Russia, United States: The Chechen War as a Geopolitical Battle

10 MINS READApr 23, 2005 | 03:00 GMT
Moscow and Washington — the former trying to stop its own demise and the latter interested in seeing Russia weakened — both have huge stakes in the Chechen war, the outcome of which strongly will help to define Russia's fate. Rightly or wrongly, Moscow thinks Washington is working against Russia in Chechnya. Moscow's response to this will be to try to win the war before it is too late to prevent both its own collapse and the U.S. geopolitical conquest of the vital Caspian region where Chechnya is located.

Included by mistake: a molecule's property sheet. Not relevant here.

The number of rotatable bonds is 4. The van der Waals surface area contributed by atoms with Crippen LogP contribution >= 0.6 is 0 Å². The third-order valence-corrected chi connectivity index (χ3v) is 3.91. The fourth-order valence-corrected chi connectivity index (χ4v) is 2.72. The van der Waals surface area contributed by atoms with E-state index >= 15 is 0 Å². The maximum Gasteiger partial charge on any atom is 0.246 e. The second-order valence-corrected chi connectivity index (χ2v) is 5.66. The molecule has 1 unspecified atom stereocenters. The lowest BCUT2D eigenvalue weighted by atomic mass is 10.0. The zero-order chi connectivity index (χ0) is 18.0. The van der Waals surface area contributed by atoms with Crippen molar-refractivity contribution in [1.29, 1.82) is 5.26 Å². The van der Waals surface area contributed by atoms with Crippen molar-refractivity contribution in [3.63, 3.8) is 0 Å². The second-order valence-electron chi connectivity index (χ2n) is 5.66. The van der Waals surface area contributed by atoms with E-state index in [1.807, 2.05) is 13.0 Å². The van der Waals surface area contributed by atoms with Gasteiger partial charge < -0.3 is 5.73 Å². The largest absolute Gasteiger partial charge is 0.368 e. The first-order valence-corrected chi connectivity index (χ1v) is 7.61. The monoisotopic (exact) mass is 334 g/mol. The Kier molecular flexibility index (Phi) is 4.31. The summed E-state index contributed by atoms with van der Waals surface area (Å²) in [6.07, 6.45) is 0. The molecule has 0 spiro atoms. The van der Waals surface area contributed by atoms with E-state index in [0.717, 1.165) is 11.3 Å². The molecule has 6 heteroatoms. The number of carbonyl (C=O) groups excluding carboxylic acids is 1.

The seemingly endless Chechen war has a crucial global dimension. Moscow aims to win the war, thereby reversing its systemic decline, arresting the creeping process of Russian disintegration and reclaiming its influence in the Caspian. Russia's rivals want to see Moscow lose or get bogged down and over-bled in this war — as the case is now — so Russia will be unable to challenge them as they assert their own influence over the Caspian, a region vital for both geopolitical and energy-related reasons. The United States, as the world's only superpower, is best positioned to replace Russia in the Caspian, especially if Russia withdraws from Chechnya. This is why Moscow is confident — and says it has multiple forms of evidence — that Washington is working against Moscow by supporting local Chechen rebels. Whether Washington's interactions with some Chechen militants go beyond politically supporting the insurgency's moderate wing cannot be verified through independent sources. President Vladimir Putin has not acted on this suspicion yet — possibly because he did not realize how quickly Russia's decline and the U.S. geopolitical advance into the former Soviet Union (FSU) would progress. However, Putin is likely to respond by trying to win the Chechen war while there is still time to save Russia and stave off the U.S. thrust into the Caspian region. Russia grudgingly accepted reversals in FSU countries around its borders, but it absolutely cannot tolerate losing Chechnya, an integral part of the Russian Federation proper. If Moscow does not win the war soon, it will be too late. Regardless of the level of Washington's involvement in Chechnya, perceptions do matter in geopolitics — sometimes more than reality, as STRATFOR has said and proven before. Such is the case in Chechnya. No matter how far U.S. President George W. Bush's administration goes in its contacts with Chechens and others in Russia's North Caucasus, the Kremlin always will assume the worst. This is why a very important — if not defining, on a strategic level — component of Russia's Chechnya policy will fight to exclude any chance that Washington will be able to use the Chechen war to gain influence in the Caspian region at Moscow's expense. Just as importantly, the rift between Russia and the United States will become a major spoiler, preventing the two countries from getting closer even if they make progress on other issues. The Kremlin rarely registers its displeasure with what it perceives as major U.S. interference against Russia in the Chechen war. However, in a televised address to the nation in September 2004 — just after the horrific Beslan school hostage-taking incident in which Chechen militants killed more than 300 hostages, most of whom were children — Putin could not hold it in any longer. Visibly angered, Putin told his compatriots that Moscow knew major foreign powers wanting Russia to collapse were backing the terrorists. Though he did not name any countries, nobody in Russia except a few pro-U.S. liberals doubted that Putin meant Washington and its allies. Sources in the Russian governing elite all confirmed that Putin did mean — and in fact, said directly off the record that he meant — the United States and United Kingdom. Russian intelligence sources say that London, a close Washington ally, was initially even more active than the United States in supporting Chechens. This goes deep into history, when British agents disguised as journalists delivered arms to the Black Sea coast to enable Chechens to fight the Russians throughout the 19th century. During the first Chechen war — from 1994 to 1996 — retired U.K. special forces officers trained British Muslim recruits in British territory to fight in Chechnya; some militants who attended that training and were later captured told the Russian government. A scandal in British-Russian relations erupted in 1997-1998, when de-mining instructors from a British private security firm — among whom there were U.S. citizens, and all of whom were former military — were found instead to be training Chechen militants to launch mine and bombing attacks against Russian troops. Moscow also is displeased with what it sees as a double standard in the United States and the United Kingdom regarding fundraising for militants. After the Sept. 11 attacks, Washington made huge efforts to clamp down on Muslim charities raising money for Islamist militants fighting U.S. forces but did much less to curb fundraising for Chechen militants. Among the foundations and groups in the United States suspected of raising money for Chechen militants are the American Committee for Chechnya, Chechen Relief Expenses, International Relief Association, Islamic Relief Worldwide and Islamic Circle of North America. Also, Russia cannot be happy with the continuing active recruiting campaigns in the United States and United Kingdom that attract young local Muslims — both of foreign origin and converts — who regularly go to Chechnya to fight. The FBI reported in March that it was aware of a recruiting network in the United States, which attracts militants to fight in Bosnia, Kosovo, Chechnya and Somalia. For some reason, Washington and London cannot — and, Russians suspect, are not willing to — stop this Chechnya-focused recruiting. Washington and London have recognized and provide political support (though again, Russia suspects the support is more than just political) for the rebel government of the Chechen Republic of Ichkeria, which represents the Chechen insurgency's nationalist wing as opposed to its Islamist wing. This government's ambassadors, Ilyas Akhmadov and Akhmed Zakayev, are received by U.S. and British government officials in Washington and London respectively. The United States and United Kingdom granted both men asylum, and London also recently refused to extradite Zakayev to Moscow despite Moscow's insistence. Washington's main tool used against Moscow regarding Chechnya is the unrelenting pressure the Bush administration and the U.S. Congress constantly apply to Putin to make him negotiate with the nationalist Chechens. Since the nationalist and Islamist wings of the Chechen militancy are intertwined (most importantly, they have one unified top military command), Moscow fears that talking with one wing would lead to talking to both wings and eventually put Russia in an untenable position, where making peace with Chechen militants would lead to Russia's withdrawal and, thus, complete defeat in Chechnya and the Caucasus. Since Bush's election to a second term, Washington has upped the pressure on Moscow to come to terms with the Chechens. This increasing pressure could stem from the growing sentiment among the governing U.S. elite that Russia should be weakened and Chechnya set free. The main lobbying group on this issue is the American Committee for Peace in Chechnya (ACPC), whose co-chairs include former U.S. Secretary of State Alexander Haig and former U.S. National Security Adviser Zbigniew Brzezinski. Several ACPC members — such as Elliott Abrams, new deputy assistant to the president and deputy national security adviser for global democracy strategy — have gained strong influence over shaping the administration's policy toward Russia and Chechnya. Washington's actions — and recent increase in pressure — regarding Chechnya have made Russia react and adjust its policies in Chechnya. In order to escape the growing U.S. pressure, Putin ordered the death of the official Chechen militant leader, Ichkerian President Aslan Maskhadov. Maskhadov was killed March 8, leaving Washington with no legally acceptable figure to designate as a Chechen point man for negotiations with Moscow. But Russia's success was short-lived. Washington made a potentially deadly countermove and is now offering a direct financial lifeline to the people of the North Caucasus, including Chechens, among whom there are elders supporting the militants. If it succeeds, this new approach will seriously undermine Moscow's authority in the region. This prompted Putin to feel he urgently had to find yet another response to Washington's maneuvers regarding Chechnya, sources in Russia's Security Council said. At that time, new discoveries added to Russia's grievances and fears about Washington's alleged anti-Russian agenda in Chechnya and beyond. Russia's ongoing investigation into the activities of Rizvan Chitigov, the No. 3 Chechen field commander killed by Russian special forces in a target operation March 23, led the Kremlin to believe that Washington directly influences and helps the insurgency — even its Islamist wing — while using spies on the ground in Chechnya. When Chitigov was killed, he was wearing a U.S. Marine Corps dog tag with, "Chitigov Rizvan Umarovich. Chechnya. 1965," written on it in English. Russian investigators later discovered that Chitigov immigrated to Chechnya from the United States with the help of international Islamic foundations — including some with a presence in the United States — promoting Chechnya's separation from Russia and the establishment of Islamist rule there. While in the United States, Chitigov became a permanent resident, enlisted in the Marine Corps and completed a course on special operations and sabotage in one of the elite Marine training schools. (This information could not be verified by the U.S. Marine Corps.) Chitigov then used his skills in Chechnya to not only command operations but also directly organize terrorist attacks, such as the August 1999 bomb blast that killed one person and injured more than 40 others in Manezh Square, next to Red Square and the Kremlin. Chitigov also prepared chemical weapon attacks, leading the lab working on making bullets tainted with deadly chemical agents in order to make each wound fatal, Russian media reported. A Russian Federal Security Service spokesman said there are serious grounds to suspect that Chitigov — who once served as head of security for Khattab, the former top foreign Islamist militant in Chechnya who was killed by Russian security forces in 2002 — was a CIA agent. The CIA never confirmed or denied this, according to its standard practice. A phone call to the CIA regarding this issue was not returned. Putin knows he has little time to respond to U.S. policies on Chechnya — both real and perceived. His most likely response will be to try to win the war before it is too late for Russia to prevent both its own collapse and the U.S. geopolitical conquest of the Caspian region. The Russians already are accelerating and intensifying their efforts to win or at least achieve a significant military breakthrough in Chechnya and grossly diminish the Chechen militant forces. The first big move in this direction was Putin's sanctioning of a special campaign specifically targeting major Chechen field commanders and terrorist attack organizers. Putin indeed has little time. Russia's systemic crisis is deepening, and the U.S.-led geopolitical offensive into the FSU through Western-encouraged "revolutions" already reaches Russia's shores. In parallel, U.S. aircraft and forces are about to descend upon Azerbaijan, adding pressure on Russia to defeat the Chechen militants quickly; sources in Azerbaijan and Georgia say major support for the Chechens comes from inside both of those former Soviet republics. As with virtually everything Putin does these days, he is racing against time. But with Chechnya, much will depend on his will and the will of the Russian nation and army, so there is still an outside chance that he might succeed on this front that is so vital to Russia's future.